The Dirt on How to Start Your Own Compost Pile
The single most important thing you can add to your garden is your own homemade nutrient rich compost. Great soil equals a great garden! Compost revitalizes nutrient poor soil and helps that soil retain moisture. Composting also keeps about one third of household waste from landfills. The beneficial organisms that break down household waste also continue to work in your garden, doing their magic silently improving your soil.
Composting is an environmentally beneficial garden practice that you can pass on to your children. My guess is that they probably can tell us a thing or two about this important and beneficial process.
The goal of composting is to create a dark brown light and fluffy humus or nutrient rich earth that you can add to all areas of your property. Humus is completely broken- down organic matter. This is primarily achieved by microorganisms such as bacteria, fungi, and protozoa. A healthy compost pile is made up of a ratio of 1/3 green and 2/3 brown material. The extra brown material bulks up the pile, allowing oxygen and water to penetrate which is very important. Without these the microorganisms cannot do their work. Proper decomposition relies on carbon rich brown materials such as dried leaves, wood ash, shredded paper, and cardboard. It also relies on nitrogen-based matter – chopped fruits and vegetables, green leaves, lawn clippings, decomposed chicken, horse, and cattle manure.
(Photo Taken By Green Action Center https://greenactioncentre.ca/reduce-your-waste/composting-basics-and-getting-started/ )
Starting a Compost Pile
Locate your compost pile in a sunny or partly sunny area that gives you enough room to work around it. Ideally somewhere near your vegetable garden! Locate your compost bin on bare soil. This allows insects and beneficial organisms to relocate into the compost pile. They then can be transferred to your veggie garden and flower beds in the finished compost.
Dependent on your location decide how large to make your compost pile. The size and type of bin is of course up to you. If you are building a bin, the standard dimension is 1x1x1 m. for a single bin. The ideal compost area is the three- bin system allowing an “assembly line”, turning materials from one to the other. (See picture above).
Chicken wire allows moisture and oxygen into the compost bin which is vital for proper decomposition. Old pallets can be used as they have spaces between wood slats. Be sure to leave one of the four sides accessible on each bin for ease of turning and shovelling your compost. Top off the bin(s) with old carpet or a tarp to reduce moisture loss. If you feel extra ambitious make a top for your bin on hinges that help fold the lid back.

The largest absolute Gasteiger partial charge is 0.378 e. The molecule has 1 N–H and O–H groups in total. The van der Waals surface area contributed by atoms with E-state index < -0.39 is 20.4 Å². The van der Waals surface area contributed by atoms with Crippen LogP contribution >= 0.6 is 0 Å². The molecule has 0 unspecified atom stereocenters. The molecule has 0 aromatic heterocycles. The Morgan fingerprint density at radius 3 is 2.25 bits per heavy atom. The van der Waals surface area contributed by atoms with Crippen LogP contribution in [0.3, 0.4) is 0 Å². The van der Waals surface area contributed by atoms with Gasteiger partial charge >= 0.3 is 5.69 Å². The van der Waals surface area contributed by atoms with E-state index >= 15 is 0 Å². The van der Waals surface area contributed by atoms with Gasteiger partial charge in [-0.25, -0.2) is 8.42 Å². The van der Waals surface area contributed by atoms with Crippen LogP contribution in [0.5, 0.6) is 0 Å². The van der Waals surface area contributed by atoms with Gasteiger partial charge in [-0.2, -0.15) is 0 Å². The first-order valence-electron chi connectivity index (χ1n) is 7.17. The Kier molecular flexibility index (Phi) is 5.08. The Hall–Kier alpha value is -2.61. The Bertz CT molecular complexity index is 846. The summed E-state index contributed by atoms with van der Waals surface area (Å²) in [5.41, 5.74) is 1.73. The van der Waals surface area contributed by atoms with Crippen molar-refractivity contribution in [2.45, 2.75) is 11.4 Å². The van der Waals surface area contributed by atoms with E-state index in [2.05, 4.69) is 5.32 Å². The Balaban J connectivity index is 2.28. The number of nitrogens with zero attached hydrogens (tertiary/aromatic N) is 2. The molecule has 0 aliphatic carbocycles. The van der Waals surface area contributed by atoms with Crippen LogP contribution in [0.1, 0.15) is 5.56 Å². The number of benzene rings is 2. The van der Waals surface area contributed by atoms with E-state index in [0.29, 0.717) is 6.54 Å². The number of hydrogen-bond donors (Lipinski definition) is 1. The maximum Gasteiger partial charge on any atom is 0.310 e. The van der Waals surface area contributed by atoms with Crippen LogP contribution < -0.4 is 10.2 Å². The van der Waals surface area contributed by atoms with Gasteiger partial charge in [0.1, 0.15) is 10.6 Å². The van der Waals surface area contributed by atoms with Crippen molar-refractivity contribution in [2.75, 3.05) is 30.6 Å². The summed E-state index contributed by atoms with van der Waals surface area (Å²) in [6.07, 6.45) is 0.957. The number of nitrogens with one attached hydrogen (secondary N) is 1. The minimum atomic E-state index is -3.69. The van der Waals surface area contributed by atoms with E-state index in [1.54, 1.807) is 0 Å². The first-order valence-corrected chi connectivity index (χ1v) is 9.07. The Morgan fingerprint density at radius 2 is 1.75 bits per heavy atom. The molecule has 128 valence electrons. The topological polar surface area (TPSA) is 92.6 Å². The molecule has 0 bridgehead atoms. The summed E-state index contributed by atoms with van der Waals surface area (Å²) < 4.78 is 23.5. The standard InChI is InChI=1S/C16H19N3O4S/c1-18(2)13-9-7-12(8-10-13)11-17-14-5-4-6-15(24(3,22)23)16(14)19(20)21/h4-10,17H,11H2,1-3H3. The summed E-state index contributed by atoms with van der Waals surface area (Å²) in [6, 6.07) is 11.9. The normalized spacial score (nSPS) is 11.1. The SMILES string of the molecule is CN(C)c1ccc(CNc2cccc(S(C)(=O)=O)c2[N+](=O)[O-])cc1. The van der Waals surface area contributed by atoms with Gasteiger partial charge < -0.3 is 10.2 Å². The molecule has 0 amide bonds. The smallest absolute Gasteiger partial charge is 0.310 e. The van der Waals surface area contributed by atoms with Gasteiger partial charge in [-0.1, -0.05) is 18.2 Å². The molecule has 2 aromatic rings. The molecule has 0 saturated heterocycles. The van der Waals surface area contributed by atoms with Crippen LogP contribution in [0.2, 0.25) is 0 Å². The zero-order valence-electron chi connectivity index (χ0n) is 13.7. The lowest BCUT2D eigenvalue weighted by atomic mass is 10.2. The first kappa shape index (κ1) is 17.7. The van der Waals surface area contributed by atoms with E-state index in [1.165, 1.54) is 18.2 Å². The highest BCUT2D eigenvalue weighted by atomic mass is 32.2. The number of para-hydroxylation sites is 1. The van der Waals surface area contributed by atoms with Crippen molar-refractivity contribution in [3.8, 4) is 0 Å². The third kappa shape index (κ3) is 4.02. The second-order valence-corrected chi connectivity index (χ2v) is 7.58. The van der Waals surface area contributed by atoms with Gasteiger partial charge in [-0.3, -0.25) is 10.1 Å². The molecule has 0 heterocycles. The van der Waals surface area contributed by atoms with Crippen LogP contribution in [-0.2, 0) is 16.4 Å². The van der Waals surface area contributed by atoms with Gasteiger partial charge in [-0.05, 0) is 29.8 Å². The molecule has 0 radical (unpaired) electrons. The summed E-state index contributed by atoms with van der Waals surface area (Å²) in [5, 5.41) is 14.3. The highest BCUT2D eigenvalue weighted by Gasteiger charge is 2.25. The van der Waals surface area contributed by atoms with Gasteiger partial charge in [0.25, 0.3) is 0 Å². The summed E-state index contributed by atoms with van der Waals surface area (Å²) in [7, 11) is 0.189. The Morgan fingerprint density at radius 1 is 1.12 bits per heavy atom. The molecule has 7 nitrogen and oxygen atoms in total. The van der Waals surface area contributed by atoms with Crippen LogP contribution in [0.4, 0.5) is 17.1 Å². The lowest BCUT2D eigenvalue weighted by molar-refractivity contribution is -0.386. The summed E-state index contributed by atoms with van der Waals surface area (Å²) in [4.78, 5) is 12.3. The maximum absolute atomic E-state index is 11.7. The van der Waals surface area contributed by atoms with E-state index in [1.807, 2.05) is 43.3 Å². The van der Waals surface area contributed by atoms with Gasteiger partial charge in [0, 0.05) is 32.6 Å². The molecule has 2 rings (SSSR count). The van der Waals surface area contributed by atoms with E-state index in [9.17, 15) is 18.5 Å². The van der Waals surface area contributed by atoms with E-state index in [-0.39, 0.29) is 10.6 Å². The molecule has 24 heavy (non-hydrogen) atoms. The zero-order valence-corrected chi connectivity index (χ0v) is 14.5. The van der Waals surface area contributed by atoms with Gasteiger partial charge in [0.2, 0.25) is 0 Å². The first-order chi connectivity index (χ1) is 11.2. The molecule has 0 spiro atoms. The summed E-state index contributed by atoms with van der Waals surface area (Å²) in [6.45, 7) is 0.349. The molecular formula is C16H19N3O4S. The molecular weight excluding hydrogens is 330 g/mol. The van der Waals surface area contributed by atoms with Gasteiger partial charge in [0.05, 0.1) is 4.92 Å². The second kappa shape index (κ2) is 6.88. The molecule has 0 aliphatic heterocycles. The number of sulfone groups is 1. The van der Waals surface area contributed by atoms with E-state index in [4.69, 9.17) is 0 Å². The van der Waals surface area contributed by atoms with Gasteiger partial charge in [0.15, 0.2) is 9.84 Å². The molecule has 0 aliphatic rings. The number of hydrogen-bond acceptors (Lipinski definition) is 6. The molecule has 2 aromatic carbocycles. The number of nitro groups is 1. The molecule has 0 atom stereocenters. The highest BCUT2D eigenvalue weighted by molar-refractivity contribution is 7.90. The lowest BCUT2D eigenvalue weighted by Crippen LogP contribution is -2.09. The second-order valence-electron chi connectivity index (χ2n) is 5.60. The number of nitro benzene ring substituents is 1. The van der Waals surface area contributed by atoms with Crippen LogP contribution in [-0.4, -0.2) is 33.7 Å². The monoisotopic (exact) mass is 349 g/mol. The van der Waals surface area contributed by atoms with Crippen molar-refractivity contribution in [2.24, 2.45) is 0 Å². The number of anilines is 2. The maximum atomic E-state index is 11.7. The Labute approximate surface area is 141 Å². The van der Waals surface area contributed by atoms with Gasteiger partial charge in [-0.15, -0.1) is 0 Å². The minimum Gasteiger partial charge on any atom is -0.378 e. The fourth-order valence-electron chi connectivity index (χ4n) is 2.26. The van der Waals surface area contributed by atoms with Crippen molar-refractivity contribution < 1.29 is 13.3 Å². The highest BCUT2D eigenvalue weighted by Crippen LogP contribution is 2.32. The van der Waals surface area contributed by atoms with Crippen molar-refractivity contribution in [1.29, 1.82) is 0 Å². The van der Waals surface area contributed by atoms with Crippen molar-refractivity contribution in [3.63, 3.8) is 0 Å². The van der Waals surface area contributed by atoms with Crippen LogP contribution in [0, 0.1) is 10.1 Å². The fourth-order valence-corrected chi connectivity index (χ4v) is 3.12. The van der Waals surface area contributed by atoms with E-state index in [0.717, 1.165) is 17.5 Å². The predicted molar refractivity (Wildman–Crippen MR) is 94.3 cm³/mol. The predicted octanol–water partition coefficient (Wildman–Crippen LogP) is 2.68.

If your budget allows, a pre-made tumbler compost system works very well. It makes turning the ingredients easier and speeds up the decomposition process. The main drawback to the tumbler is that you cannot make a lot of compost at one time. Locate a bin beside the tumbler as a holding bin for your waste and keep turning it once a week in preparation to add to the tumbler.
In the kitchen there are kitchen waste containers that you can purchase with carbon filters. You can also use large ice cream buckets. Chop kitchen waste into small pieces before composting – this will speed up the decomposition process and reduce trips to the bin.
Earthworms will gravitate to your compost bin but when a compost bin starts to steam that means your microbes are doing their work, but the earthworms will cook. Fortunately, most will have vacated the pile long before it gets too hot and may return when the pile cools down.
What To Put In
Once your bin is ready, begin the process by first layering brown carbon producing materials. Brown materials include shredded newspaper, cardboard, used coffee filters and a thin layer of sawdust. Do not make the layers too deep.
Alternate brown layers with green. Green materials include chopped veggie scraps, fruit peels, cores, tea and coffee grounds, hair, and lint from the dryer.
Aim to use as much shredded and chopped material as possible. It is especially important to shred any paper used.
Layer three parts brown to one part green. Add some water but not too much. The compost should be always moist but never soggy. Thoroughly mix the layers each time you add to the pile. This introduces more oxygen into the ingredients. Pay more attention to adding water if the spring and summer is dry.
Mix in thin layers of garden soil every once in awhile to introduce more microorganisms into the process.
Steam coming from the pile is a great sign that the microbes are doing their work in breaking down the organic matter.
If the compost begins to smell this is an indication there is too much green waste. Add more carbon- based products and mix thoroughly. Too much carbon and the pile decomposition will slow down dramatically. The answer is to add more nitrogen rich waste or blood meal which is a great source of nitrogen (NPK of 12-0-0). Just add a teaspoon or two as bloodmeal is quite strong.
If you have chickens, you can compost chicken feathers as they are rich in nitrogen. Soak them in water for a few hours before adding them to the compost pile.
Coffee grounds can be added to compost piles but sparingly. Too much and they can hinder the work of the microbes.
Ready to use compost accelerators that you can purchase at a garden center are certainly helpful in adding beneficial organisms to your compost pile. Especially if the decomposition process has slowed right down. Do research natural compost accelerators that you have around the house as they are just as effective in boosting the microbe activity.
And finally, what NOT to put in a compost pile.
- Weeds & Diseased Plant Material
- Eggs (shells are okay)
- Meat & Dairy Products
- Treated Wood or Sawdust
- Breads & Baked Goods
- Grease & Oils
- Human & Pet Waste
- Any green material that has been sprayed with an herbicide.